Denise Duffield-Thomas: Embrace the Fear – Episode 53

Denise Duffield-Thomas

Episode 53 of the Business & Life Conversations Podcast is a juicy conversation with Denise Duffield – Thomas, a money mindset mentor for the new wave of entrepreneurs, about her new book Chillpreneur, the 3 types of fear that hold us back, improving your mindset and conserving your energy. We also talk about how she handles being a mom and business owner at the same time and she gives us a peek on how her book tours are managed.

Denise provides a safe place for women to talk about money, cash and abundance. She holds courses for entrepreneurs such as Money Bootcamp, Money Archetypes and Manifesting Course. Her best-selling books “Lucky Bitch” and “Get Rich, Lucky Bitch” give a fresh and funny road-map to create an outrageously successful life and business.

This episode is sponsored by my 4-day, 3-night Women in Business Retreat happening in Australia on October 24-27, 2019. Click here to learn more.

Important Links Mentioned in the Show:

Denise Duffield-Thomas Website

Denise Duffield-Thomas Courses

Denise Duffield-Thomas Books

Denise Duffield-Thomas Facebook

Denise Duffield-Thomas Instagram

Denise Duffield-Thomas Twitter

Denise Duffield-Thomas YouTube

Witch by Lisa Lister

Australian Business Collaborative Facebook Group

Finding Balance in Business Women’s Retreat

Angela Henderson Website

Angela Henderson Active Business Facebook Group

Angela Henderson Facebook Business Page

Angela Henderson Instagram

Prefer to read Denise Duffield-Thomas: Embrace the Fear? Here’s the transcript:

ANGELA:

You’re listening to the Business and Life Conversations Podcast with Angela Henderson, Episode 53.

Hey there, you’re listening to the Business and Life Conversations Podcast. My name is Angela Henderson and on this show, we talk about improving your business, life or both. By having amazing and rich conversations with brilliant guests who will inspire you and who will give you tips and tricks to help you grow both in life and in business.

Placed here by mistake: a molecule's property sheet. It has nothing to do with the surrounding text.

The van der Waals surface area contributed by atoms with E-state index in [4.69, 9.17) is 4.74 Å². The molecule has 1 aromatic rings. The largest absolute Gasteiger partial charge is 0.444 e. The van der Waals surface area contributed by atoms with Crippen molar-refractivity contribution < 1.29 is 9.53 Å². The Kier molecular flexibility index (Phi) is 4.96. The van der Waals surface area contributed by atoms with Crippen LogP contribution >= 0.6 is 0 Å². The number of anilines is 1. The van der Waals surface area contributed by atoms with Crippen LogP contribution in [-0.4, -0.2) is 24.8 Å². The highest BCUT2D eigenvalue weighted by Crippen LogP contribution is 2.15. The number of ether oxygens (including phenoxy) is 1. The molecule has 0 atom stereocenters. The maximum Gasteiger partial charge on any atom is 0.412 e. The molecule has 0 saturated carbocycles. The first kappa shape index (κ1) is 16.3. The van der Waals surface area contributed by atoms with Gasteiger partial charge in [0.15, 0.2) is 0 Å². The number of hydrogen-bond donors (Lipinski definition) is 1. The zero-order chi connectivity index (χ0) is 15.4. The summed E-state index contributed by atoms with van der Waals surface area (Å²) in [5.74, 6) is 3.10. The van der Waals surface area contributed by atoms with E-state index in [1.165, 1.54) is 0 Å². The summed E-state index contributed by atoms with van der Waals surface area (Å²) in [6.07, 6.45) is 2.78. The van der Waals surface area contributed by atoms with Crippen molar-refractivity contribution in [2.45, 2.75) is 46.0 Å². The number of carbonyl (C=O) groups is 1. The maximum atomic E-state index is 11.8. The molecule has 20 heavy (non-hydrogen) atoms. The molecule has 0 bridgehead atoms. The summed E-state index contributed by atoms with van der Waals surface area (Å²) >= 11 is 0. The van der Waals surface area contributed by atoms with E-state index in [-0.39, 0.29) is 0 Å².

Hey there amazing humans, Angela here, and welcome back to another episode of the Business and Life Conversations Podcast. I’m your host Angela, from Angela Henderson Consulting, where I’m a Business Consultant helping women in business develop the foundational framework and strategy they need to grow sustainable and profitable businesses. I am really excited today because I get to have a juicy conversation with the most amazing person, Denise Duffield-Thomas. And we’re going to be talking about fear, conserving your energy, her new book Chillpreneur, and so much more. For those of you that don’t know about the amazing Denise Duffield-Thomas, she is a weapon in disguise and is the money mindset mentor for the new wave of entrepreneurs. And what Denise focuses on; she creates safe places for women to talk about money, cash, and abundance. She helps us to normalize wealth and to identify and then release all the sabotages holding us back. She is, as I’ve said, an absolute wealth of knowledge.

But, before we jump in today’s episode, I just want to let you know that this episode is sponsored by my 4-day, 3-night Women in Business All-Exclusive Retreat, where we will be focusing on having the chance to refocus, connect, learn, and grow, in order to grow both in life and in business. This amazing event will be held on October 24th through to October 27th at the Gold Coast in Queensland, Australia; and it’s an exclusive event with only 50 tickets being sold. From having 8 of Australia’s top female entrepreneurs speaking, to surrounding yourself with amazing people that will lift you up both at conference and after conference, to daily masterminds to get individual help on your businesses from both your peers and the speakers, to amazing food, being able to sleep in, and as I always say, eat an uninterrupted meal without your children; you’re not going to want to miss out. To learn more about this event and to purchase your ticket, head to angelahenderson.com.au. Again, this is an exclusive event with only 50 tickets being sold. We also do have payment plans for those of you that need help with cash flow, so you don’t want to miss this opportunity.

Now, let’s jump into this beautiful episode with the amazing Denise Duffield-Thomas. Welcome to the show Denise.

DENISE:

Hey, Angela. Thanks so much for having me.

ANGELA:

Gosh. Well, thank you. I know you’ve had a crazy schedule over the last few weeks on your book tour. So whereabouts are you today?

DENISE:

I’m actually at home. So this week, I was in Perth and Melbourne. Last week, I was all over Queensland. So I got in last night, and it’s always nice to be home. And then I go to New Zealand next week.